Monday, August 8, 2016

Inhuman West

I drove through the West last week, and realized I love the feeling of inhumanity in it.

I mean, I like great mountains for a lot of reasons. Not the least of which is that liking nature is an Approved Interest that you can make small talk about and no one will analyze for its problematic undertones.

But I love mountains in particular; there’s something intoxicating about their sheer scale, something that pictures and video fail to capture (though I still took plenty of pictures, poke me if you want to see them). The scale is… wrong. These things are just too big, and dwarf our perspective. One of the best shots from the trailer for The Force Awakens really captures this scale.

There is a tiny human in this picture.

In cities and suburbia, the buildings all feel the size built for humans. And on flat plains your car is the only thing of interest. It’s easy to get solipsistic there.

Driving through canyons and rockfaces, you instead get the message “the universe was here long before you, it will be here long after you, and it doesn’t even notice you now.” It’s all so epicly big.

It’s also broken.


In the constant cultural wars between “you should not let your ideology become an excuse to hurt people” and “niceness is a way to prevent the underclass from expressing their frustration at how hurt they are”, I think the dividing line is smoothness.

We cherish smoothness as a sign of utopian harmony, from the interior curves of the Galaxy-class Enterprise D, to the latest Apple product, to images of youthful attractiveness, to a well run committee meeting. Smoothness is a sign of having your act together, and a way of avoiding aversive experience. It’s no wonder we associate it with the signs of capitalist success, while the outsourced factories are depicted as rough and angular and grimy (when they show up in media at all.)

The first post of this blog talked about how much Anakin hates roughness, and values smooth things. Anakin is a satire.

A satire fit for this series. It’s impossible not to notice the aesthetic differences between the OT and the PT. Everything in the prequels is CGI smooth - the ships, naboo, the gungans, the Senate, there isn’t a sharp angle among them. In terms of design, this is the idealized world for people who want to smooth out all the pain and disagreements of the world. Anakin lusts after this ideal.

Another perspective for smooth, is fake. The violence is always exported elsewhere (to the droid factories, to Darth Maul, or to Tatooine. To Klingon battlecruisers and Foxxconn factories.) Smooth never lasts. People instead miss the “used future” aesthetic of the original movies, where everything is jangled and boxy and half broken. They stand for authenticity.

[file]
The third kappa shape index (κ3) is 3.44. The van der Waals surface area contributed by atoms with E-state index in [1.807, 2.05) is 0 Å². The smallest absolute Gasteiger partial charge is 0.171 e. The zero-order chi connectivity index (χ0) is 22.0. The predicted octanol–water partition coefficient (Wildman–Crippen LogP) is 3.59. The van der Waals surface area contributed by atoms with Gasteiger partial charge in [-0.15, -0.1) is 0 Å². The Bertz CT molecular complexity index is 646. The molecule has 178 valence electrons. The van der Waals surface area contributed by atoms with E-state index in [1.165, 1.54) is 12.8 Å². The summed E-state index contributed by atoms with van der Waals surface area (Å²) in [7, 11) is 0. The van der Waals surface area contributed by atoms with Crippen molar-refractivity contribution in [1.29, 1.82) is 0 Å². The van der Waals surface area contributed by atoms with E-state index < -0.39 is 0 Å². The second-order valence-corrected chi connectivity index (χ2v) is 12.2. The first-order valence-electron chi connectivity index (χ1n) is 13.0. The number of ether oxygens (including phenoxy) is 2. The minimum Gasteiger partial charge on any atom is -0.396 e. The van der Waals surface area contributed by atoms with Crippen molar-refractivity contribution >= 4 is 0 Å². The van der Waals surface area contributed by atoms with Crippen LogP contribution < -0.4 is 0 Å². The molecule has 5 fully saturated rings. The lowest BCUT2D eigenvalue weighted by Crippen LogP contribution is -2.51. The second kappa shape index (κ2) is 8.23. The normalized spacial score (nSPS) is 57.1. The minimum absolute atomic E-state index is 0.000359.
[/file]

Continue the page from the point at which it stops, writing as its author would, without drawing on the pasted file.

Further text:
A political dialogue that expects smooth operating is just one that is exporting its violence elsewhere. The problems remain repressed, and will continue erupting.

(The Death Star is a uniform sphere, but it can not stamp out a hole of vulnerability in its smooth exterior.)

Whereas inflicting harm on others is a violation of your first principles (or should be.) Finding the difference between “Am I maintaining smoothness” or “Am I trying not to hurt others” can be intuitively difficult, but is at least a goal to aim for. A dividing line to keep us both on the right side of truth, while compassionate to those who need it.

(This political perspective is more directly stated in the infamous editorial Cupcake Fascism . I feel towards it that distinct anxiety you feel about something you agree with, that is presented ineptly and with arrogance. Hence a reason to prefer billion dollar works of art by dedicated craftspeople for expressing your political preferences, than newspaper columns.)


The rocky mountains are huge and broken and anything but smooth. We cannot tame these lands, and there are 150 mile stretches of interstate where no one lives or buys or sells anything, even in a nation that complains of overcrowding. Even when humanity has attempted to master them, building their line of asphalt through a pass and even blasting a tunnel through their heart, you only look up and see how small this presence is to the foreboding entities stretching for miles in every direction. They do not care.

They are jagged and breaking through “our land” into these obscene interjections. I love the sharp roughness of these objects that are beyond my scale of comprehension. It’s not that they can not be denied, but if you deny them, they and the universe simply are not bothered.

I think I could live happily amongst these eldritch monstrosities. Or perhaps waking up every day in view of Mt Fuji. They are a quiet but not tranquil reminder of the world which is much bigger, and harsher, and more beautiful than human beings can ever imagine.

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